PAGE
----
20 And rising up he came to his father. . . .
Chrysostom: Let us do likewise, and not be wearied with the length of the way, for if we are willing, the return will become swift and easy, provided that we desert sin, which led us out from our father’s house. But the father pities those who return.
20 . . . And when he was yet a great way off, his father saw him, and was moved with compassion, and running to him fell upon his neck, and kissed him. 21 And the son said to him: Father, I have sinned against heaven, and before thee, I am not now worthy to be called thy son.
Chrysostom: The father perceiving his penitence did not wait to receive the words of his confession, but anticipates his supplication, and had compassion on him.
We through the hindrance of our sins cannot by our own virtue reach to God. . . . God is able to come to the weak.
Gregory of Nyssa: His meditating confession so won his father to him, that he went out to meet him.
Ambrose: He runs then to meet thee, because He hears thee within meditating the secrets of thy heart, and when thou wert yet afar off, He runs lest any one should stop Him. He embraces also, (for in the running there is foreknowledge, in the embrace mercy,) and as if by a certain impulse of paternal affection, falls upon thy neck, that he may raise up him that is cast down, and bring back again to heaven him that was loaded with sins and bent down to the earth. I had rather then be a son than a sheep. For the sheep is found by the shepherd, the son is honored by the father.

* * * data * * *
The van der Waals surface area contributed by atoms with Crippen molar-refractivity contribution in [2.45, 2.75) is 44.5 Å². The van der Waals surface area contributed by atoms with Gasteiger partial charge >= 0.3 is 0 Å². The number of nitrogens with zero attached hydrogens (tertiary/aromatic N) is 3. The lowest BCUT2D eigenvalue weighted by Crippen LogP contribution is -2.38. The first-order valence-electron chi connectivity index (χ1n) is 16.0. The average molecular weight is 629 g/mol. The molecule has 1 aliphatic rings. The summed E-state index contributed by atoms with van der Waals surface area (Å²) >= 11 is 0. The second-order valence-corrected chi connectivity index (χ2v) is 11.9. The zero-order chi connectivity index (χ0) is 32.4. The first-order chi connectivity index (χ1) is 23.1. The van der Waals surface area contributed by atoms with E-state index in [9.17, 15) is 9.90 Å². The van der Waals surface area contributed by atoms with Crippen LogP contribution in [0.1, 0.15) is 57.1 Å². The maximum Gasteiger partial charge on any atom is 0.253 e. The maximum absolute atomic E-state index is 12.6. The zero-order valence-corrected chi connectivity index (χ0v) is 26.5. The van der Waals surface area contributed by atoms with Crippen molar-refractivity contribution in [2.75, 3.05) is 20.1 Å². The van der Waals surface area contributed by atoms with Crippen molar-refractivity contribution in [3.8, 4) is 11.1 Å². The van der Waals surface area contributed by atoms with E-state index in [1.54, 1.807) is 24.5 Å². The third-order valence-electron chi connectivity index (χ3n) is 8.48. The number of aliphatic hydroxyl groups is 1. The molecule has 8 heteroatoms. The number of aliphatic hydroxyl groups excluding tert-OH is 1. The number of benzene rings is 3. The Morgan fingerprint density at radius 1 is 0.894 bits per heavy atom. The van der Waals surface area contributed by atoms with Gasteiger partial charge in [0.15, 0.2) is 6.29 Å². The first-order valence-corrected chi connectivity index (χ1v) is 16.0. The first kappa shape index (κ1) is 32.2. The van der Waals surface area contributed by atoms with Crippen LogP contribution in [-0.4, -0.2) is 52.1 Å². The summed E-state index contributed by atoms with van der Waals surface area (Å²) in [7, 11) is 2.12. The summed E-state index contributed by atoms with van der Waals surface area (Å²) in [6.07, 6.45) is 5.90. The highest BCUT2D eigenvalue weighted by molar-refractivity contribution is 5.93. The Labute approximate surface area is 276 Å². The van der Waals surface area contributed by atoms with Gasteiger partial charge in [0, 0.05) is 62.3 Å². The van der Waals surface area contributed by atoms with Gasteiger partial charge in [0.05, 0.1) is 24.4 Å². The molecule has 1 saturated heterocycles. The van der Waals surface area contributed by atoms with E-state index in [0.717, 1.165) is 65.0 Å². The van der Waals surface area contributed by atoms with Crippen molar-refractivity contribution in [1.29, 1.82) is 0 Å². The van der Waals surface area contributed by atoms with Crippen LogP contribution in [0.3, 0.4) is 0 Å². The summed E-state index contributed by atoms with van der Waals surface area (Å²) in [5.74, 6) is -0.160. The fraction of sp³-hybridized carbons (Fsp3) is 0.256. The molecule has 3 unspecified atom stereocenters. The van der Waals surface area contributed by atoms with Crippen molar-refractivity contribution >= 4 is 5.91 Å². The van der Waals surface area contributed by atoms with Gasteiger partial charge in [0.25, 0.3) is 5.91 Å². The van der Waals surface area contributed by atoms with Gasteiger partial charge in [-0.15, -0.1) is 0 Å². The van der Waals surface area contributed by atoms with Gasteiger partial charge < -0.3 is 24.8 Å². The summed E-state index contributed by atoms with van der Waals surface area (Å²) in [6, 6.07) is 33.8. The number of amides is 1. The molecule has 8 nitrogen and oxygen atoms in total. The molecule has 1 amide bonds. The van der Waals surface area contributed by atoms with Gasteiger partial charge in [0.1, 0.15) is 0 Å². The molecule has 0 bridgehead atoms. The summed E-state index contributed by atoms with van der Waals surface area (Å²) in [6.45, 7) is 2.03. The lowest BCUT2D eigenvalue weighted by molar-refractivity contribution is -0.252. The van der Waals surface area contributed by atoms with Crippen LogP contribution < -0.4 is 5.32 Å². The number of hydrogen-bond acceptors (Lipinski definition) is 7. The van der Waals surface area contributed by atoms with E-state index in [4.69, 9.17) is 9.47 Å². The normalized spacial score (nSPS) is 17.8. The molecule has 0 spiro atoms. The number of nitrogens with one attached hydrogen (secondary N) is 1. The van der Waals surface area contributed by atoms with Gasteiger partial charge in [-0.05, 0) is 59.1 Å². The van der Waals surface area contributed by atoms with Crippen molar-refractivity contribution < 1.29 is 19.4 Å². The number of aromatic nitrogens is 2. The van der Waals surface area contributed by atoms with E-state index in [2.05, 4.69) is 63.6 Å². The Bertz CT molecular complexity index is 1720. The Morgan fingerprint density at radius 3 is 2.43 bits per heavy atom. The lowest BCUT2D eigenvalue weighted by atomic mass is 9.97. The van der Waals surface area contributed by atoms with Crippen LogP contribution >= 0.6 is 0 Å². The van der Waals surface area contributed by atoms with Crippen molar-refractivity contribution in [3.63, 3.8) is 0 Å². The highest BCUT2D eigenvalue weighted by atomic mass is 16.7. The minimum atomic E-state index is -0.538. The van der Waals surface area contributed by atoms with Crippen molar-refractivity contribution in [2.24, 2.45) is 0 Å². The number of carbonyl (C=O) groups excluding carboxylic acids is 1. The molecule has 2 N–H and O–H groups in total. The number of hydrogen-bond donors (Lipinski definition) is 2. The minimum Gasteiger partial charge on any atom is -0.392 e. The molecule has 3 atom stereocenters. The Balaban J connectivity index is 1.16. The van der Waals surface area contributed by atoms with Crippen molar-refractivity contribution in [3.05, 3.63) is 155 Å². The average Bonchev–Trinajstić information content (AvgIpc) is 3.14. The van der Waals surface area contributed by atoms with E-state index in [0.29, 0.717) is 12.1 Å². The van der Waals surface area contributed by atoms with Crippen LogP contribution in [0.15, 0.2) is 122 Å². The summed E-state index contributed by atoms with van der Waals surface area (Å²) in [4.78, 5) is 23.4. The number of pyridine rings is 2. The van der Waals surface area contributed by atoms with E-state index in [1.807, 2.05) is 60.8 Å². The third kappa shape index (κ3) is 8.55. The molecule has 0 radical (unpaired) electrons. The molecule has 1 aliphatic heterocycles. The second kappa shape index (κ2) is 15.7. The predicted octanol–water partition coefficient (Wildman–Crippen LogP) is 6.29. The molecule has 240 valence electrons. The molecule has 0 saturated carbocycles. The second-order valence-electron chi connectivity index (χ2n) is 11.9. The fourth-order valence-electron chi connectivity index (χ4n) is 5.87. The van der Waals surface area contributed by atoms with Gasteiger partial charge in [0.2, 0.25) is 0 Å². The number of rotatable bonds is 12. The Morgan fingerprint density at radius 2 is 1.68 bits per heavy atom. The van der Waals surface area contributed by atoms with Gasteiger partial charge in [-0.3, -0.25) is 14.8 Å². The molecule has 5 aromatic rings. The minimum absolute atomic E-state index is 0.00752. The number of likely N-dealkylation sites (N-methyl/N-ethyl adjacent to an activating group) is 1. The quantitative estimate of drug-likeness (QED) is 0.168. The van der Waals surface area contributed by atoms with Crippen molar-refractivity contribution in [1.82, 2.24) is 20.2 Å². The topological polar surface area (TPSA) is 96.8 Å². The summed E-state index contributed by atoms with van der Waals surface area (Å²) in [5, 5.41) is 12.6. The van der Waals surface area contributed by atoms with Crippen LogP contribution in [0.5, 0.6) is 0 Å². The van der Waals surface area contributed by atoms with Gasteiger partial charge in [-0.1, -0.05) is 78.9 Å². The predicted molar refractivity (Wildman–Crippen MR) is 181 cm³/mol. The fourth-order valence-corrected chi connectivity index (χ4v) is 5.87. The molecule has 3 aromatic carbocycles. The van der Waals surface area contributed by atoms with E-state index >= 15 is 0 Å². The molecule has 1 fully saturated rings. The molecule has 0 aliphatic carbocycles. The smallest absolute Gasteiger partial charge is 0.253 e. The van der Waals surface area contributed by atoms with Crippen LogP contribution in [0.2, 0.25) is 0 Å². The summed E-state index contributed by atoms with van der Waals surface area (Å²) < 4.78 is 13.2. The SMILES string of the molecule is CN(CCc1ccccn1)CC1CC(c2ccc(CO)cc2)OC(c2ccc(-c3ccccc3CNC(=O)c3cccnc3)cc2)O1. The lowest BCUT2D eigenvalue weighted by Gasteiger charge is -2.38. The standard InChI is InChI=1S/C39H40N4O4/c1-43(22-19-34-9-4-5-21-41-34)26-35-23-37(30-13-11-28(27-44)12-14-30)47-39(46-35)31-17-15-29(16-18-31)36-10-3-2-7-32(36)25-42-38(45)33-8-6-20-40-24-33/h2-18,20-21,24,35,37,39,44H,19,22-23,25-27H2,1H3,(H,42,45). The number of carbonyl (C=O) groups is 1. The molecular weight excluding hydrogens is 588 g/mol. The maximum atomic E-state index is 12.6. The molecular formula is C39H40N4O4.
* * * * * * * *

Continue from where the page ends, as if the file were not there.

Scripture from the Douay-Rheims Bible. Commentary from St. Thomas Aquinas, Catena Aurea, Vol. III (London: Rivington, 1843).